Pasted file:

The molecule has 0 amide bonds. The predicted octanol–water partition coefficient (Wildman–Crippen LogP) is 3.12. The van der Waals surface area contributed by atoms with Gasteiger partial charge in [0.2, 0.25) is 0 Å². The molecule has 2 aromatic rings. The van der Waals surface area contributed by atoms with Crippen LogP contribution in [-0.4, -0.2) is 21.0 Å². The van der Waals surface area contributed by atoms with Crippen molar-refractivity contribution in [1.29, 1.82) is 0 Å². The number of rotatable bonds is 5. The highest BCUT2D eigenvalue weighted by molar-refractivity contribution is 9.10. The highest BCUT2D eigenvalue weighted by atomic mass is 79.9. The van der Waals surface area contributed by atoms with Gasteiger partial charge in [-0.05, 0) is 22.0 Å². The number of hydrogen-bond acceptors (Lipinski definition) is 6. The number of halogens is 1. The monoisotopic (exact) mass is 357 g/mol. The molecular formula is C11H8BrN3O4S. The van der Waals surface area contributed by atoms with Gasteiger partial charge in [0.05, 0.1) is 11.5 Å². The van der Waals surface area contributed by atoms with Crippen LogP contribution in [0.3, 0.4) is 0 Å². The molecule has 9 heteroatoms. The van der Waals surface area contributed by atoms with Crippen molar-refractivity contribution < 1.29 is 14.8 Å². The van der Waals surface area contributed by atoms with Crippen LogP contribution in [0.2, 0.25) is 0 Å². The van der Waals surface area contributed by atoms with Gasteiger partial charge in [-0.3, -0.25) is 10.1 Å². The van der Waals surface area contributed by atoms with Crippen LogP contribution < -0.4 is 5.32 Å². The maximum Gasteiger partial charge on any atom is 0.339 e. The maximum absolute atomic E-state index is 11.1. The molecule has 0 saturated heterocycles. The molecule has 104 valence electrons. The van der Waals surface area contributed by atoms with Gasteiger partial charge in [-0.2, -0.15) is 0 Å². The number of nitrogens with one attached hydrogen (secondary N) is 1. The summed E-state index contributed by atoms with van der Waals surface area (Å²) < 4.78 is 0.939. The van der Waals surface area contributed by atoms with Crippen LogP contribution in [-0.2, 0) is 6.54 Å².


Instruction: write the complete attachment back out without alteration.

The molecule has 0 amide bonds. The predicted octanol–water partition coefficient (Wildman–Crippen LogP) is 3.12. The van der Waals surface area contributed by atoms with Gasteiger partial charge in [0.2, 0.25) is 0 Å². The molecule has 2 aromatic rings. The van der Waals surface area contributed by atoms with Crippen LogP contribution in [-0.4, -0.2) is 21.0 Å². The van der Waals surface area contributed by atoms with Crippen molar-refractivity contribution in [1.29, 1.82) is 0 Å². The number of rotatable bonds is 5. The highest BCUT2D eigenvalue weighted by molar-refractivity contribution is 9.10. The highest BCUT2D eigenvalue weighted by atomic mass is 79.9. The van der Waals surface area contributed by atoms with Gasteiger partial charge in [-0.05, 0) is 22.0 Å². The number of hydrogen-bond acceptors (Lipinski definition) is 6. The number of halogens is 1. The monoisotopic (exact) mass is 357 g/mol. The molecular formula is C11H8BrN3O4S. The van der Waals surface area contributed by atoms with Gasteiger partial charge in [0.05, 0.1) is 11.5 Å². The van der Waals surface area contributed by atoms with Crippen LogP contribution in [0.3, 0.4) is 0 Å². The molecule has 9 heteroatoms. The van der Waals surface area contributed by atoms with Crippen molar-refractivity contribution < 1.29 is 14.8 Å². The van der Waals surface area contributed by atoms with Crippen LogP contribution in [0.2, 0.25) is 0 Å². The van der Waals surface area contributed by atoms with Gasteiger partial charge in [-0.3, -0.25) is 10.1 Å². The van der Waals surface area contributed by atoms with Crippen LogP contribution < -0.4 is 5.32 Å². The maximum Gasteiger partial charge on any atom is 0.339 e. The maximum absolute atomic E-state index is 11.1. The molecule has 0 saturated heterocycles. The molecule has 104 valence electrons. The van der Waals surface area contributed by atoms with Gasteiger partial charge in [-0.2, -0.15) is 0 Å². The number of nitrogens with one attached hydrogen (secondary N) is 1. The summed E-state index contributed by atoms with van der Waals surface area (Å²) < 4.78 is 0.939. The van der Waals surface area contributed by atoms with Crippen LogP contribution in [-0.2, 0) is 6.54 Å².